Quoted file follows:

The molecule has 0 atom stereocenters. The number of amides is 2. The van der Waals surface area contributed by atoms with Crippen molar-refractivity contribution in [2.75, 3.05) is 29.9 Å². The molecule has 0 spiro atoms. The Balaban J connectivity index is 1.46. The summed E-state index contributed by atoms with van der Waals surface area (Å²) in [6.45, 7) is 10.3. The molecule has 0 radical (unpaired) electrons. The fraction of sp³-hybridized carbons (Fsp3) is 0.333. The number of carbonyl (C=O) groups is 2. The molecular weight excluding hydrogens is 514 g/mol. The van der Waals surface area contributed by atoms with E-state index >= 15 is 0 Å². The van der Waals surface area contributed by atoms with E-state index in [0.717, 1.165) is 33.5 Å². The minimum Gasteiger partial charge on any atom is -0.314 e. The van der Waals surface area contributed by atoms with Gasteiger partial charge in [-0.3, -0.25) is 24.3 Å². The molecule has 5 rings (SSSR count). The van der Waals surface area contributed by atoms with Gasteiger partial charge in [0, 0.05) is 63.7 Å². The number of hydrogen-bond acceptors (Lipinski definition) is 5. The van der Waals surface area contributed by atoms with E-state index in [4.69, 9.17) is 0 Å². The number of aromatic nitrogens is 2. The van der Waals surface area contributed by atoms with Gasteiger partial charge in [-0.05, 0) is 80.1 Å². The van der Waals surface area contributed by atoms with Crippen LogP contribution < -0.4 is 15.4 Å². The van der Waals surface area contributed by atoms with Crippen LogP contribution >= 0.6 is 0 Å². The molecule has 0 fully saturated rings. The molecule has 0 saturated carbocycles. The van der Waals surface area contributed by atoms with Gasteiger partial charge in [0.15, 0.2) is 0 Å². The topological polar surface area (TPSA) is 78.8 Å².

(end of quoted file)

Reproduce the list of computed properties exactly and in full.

The molecule has 0 atom stereocenters. The number of amides is 2. The van der Waals surface area contributed by atoms with Crippen molar-refractivity contribution in [2.75, 3.05) is 29.9 Å². The molecule has 0 spiro atoms. The Balaban J connectivity index is 1.46. The summed E-state index contributed by atoms with van der Waals surface area (Å²) in [6.45, 7) is 10.3. The molecule has 0 radical (unpaired) electrons. The fraction of sp³-hybridized carbons (Fsp3) is 0.333. The number of carbonyl (C=O) groups is 2. The molecular weight excluding hydrogens is 514 g/mol. The van der Waals surface area contributed by atoms with E-state index >= 15 is 0 Å². The van der Waals surface area contributed by atoms with E-state index in [0.717, 1.165) is 33.5 Å². The minimum Gasteiger partial charge on any atom is -0.314 e. The van der Waals surface area contributed by atoms with Gasteiger partial charge in [-0.3, -0.25) is 24.3 Å². The molecule has 5 rings (SSSR count). The van der Waals surface area contributed by atoms with Gasteiger partial charge in [0, 0.05) is 63.7 Å². The number of hydrogen-bond acceptors (Lipinski definition) is 5. The van der Waals surface area contributed by atoms with E-state index in [4.69, 9.17) is 0 Å². The number of aromatic nitrogens is 2. The van der Waals surface area contributed by atoms with Gasteiger partial charge in [-0.05, 0) is 80.1 Å². The van der Waals surface area contributed by atoms with Crippen LogP contribution < -0.4 is 15.4 Å². The van der Waals surface area contributed by atoms with Crippen LogP contribution >= 0.6 is 0 Å². The molecule has 0 fully saturated rings. The molecule has 0 saturated carbocycles. The van der Waals surface area contributed by atoms with Gasteiger partial charge in [0.15, 0.2) is 0 Å². The topological polar surface area (TPSA) is 78.8 Å².